California Recall Exemplifies Growing Polarization


Gavin Newsom has held onto his title as governor of California. (Courtesy of Facebook)

California Governor Gavin Newsom successfully held onto his title after a Republican-led effort to recall him from office. Although Governor Newsom won with 65% of the vote, this recall election could have had drastic impacts on the rest of the nation. 

As the most populous state, California is a known trendsetter. This election had the potential to influence Republicans across the U.S. to go against their governors and their governors’ COVID-19 policies. This, in turn, had the possibility to jeopardize Democrats’ control of the Senate in the 2022 election.

Newsom’s unfavorable reputation began years ago, as many California Republicans were against his progressive policies. However, this disapproval accelerated during the pandemic following criticism of Newsom’s extremely cautious COVID-19 policies and mandates. 

Newsom has maintained strict mask policies throughout the pandemic and is now requiring many professionals, such as teachers or state workers, to be vaccinated or get tested regularly for coronavirus. 

A large number of the arguments against the governor come from critics who believe that Newsom’s closures of schools and businesses and occupancy regulations for public spaces were too prolonged, hurting both Californians and their businesses. 

Even in November 2020, eight months after the beginning of the pandemic, Newsom ordered all nonessential businesses to close and required all Californians to wear a mask whenever they left their homes after a stark rise in COVID-19 cases. These regulations were done in an attempt to halt the spread of coronavirus, but angered many business owners and Californians who wanted a return to normalcy.

However, other critical issues such as homelessness, wildfires, droughts and unemployment were highlighted under the Republicans’ recall effort. Randy Economy, one of the recall’s original organizers, stated, “California is in crisis right now. And not only with natural disasters but by man-made disasters made by politicians like Gavin Newson.”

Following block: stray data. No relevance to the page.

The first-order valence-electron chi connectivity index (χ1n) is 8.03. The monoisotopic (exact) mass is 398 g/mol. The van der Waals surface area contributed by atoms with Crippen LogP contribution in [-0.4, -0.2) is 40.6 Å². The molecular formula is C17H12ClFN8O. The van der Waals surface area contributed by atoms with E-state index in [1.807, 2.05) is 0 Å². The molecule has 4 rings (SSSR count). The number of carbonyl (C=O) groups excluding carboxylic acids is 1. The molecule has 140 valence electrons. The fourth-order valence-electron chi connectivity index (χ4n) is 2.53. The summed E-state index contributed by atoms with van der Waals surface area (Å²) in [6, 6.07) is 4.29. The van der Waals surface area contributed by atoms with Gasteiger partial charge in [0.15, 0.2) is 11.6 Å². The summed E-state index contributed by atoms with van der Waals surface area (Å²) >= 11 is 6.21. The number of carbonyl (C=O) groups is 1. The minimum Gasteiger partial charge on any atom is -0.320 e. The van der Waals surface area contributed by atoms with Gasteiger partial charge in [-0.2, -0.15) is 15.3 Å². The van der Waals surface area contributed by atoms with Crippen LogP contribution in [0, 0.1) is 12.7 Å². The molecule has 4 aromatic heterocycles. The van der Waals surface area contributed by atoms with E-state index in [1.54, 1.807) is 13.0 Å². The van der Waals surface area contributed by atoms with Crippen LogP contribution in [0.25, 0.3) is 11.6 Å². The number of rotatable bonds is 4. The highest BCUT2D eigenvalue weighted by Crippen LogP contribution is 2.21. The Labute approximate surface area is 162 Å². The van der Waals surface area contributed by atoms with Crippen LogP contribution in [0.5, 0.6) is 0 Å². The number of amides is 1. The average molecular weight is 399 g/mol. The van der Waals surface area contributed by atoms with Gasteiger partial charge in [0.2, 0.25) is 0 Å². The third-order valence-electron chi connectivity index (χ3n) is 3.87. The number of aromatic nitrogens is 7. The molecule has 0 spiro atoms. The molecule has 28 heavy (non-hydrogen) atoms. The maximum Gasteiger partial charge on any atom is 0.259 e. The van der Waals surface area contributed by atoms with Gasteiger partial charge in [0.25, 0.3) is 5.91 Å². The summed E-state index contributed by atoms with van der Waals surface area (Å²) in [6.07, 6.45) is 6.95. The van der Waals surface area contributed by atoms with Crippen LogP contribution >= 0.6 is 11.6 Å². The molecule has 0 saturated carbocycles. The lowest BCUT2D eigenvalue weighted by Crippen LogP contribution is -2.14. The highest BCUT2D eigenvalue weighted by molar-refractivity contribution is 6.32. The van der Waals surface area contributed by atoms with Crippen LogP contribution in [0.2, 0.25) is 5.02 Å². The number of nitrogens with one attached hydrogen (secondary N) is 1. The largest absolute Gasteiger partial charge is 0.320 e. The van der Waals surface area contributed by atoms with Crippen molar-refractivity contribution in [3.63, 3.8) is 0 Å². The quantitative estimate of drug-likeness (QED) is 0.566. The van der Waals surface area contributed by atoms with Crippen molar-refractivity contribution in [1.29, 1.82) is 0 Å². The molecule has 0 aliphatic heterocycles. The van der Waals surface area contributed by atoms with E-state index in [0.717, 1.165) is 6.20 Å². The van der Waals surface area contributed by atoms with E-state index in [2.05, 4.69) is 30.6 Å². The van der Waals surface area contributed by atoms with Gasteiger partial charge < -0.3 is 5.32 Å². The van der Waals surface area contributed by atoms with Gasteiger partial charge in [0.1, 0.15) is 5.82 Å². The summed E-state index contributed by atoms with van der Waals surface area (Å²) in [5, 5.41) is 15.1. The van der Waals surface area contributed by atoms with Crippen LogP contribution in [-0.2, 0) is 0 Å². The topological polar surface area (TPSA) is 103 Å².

The recall had a strong force behind it with many California Republicans supporting a new governor to address the serious issues facing California. However, Governor Newsom defeated the effort with 65% of the vote from Californians. Newsom led with 5.8 million votes over the 3.8 million votes cast against him. 

After his historic win, Newsom declared, “No is not the only thing that was expressed tonight. We said yes to science. We said yes to vaccines. We said yes to ending this pandemic.” 

Newsom’s win can be attributed to his work to help end the pandemic. A CNBC analysis showcased a strong link between support for Newsom and counties with high COVID-19 vaccination rates. 

While this recall attempt was unsuccessful, the risks of taking a Democratic governor out of office could have impacted many people, and not just Californians. This recall has the potential to influence other unsatisfied Republicans in Democrat-led states to take action against their leaders. 

Vice President Kamala Harris, on this issue, said, “They think if they win in California, they can do it everywhere.” She also stated that the recall of a Democratic governor could impact women and their reproductive rights, workers’ rights, immigration policies and equal access to voting. 

The attempt to recall Newsom also draws attention to the Senate election in 2022. If Newsom lost in the recall election, it would suggest the Democrats could face an uphill battle to maintain control of the Senate. 

While the recall was settled  with victory from Newsom, the price tag of this election was not small. Originally, the state estimated that the election would cost taxpayers $276 million. However, the election cost around $450 million, according to David McCuan, a political science professor at Sonoma State University. 

Millions spent on an election defending a Democratic governor in a predominantly Democratic state calls the success of the recall into question.

People deserve to be heard and be able to express discontent with their leaders. Governor Newsom won his title in 2019 in a fair and equal election, but as time progressed and more issues — like the pandemic — arose, criticism grew. The eagerness to launch a pricey recall election instead of attempting a bipartisan approach not only highlights dissatisfaction with governmental leaders, but also showcases America’s increasingly polarized political climate. 

However, the drastic polarization in the U.S. was only further exacerbated during the pandemic. One either supported or opposed mask mandates and vaccination. Often, there is no ideological middle ground during a deadly pandemic. 

To fix the growing polarization crisis, more bipartisan work needs to be done. While it is easier said than done, bipartisan efforts could help finally end this deadly pandemic. We need cooperation from both parties.

Ally Dugan, FCRH ’23, is a communications and culture major from West Chester, Penn.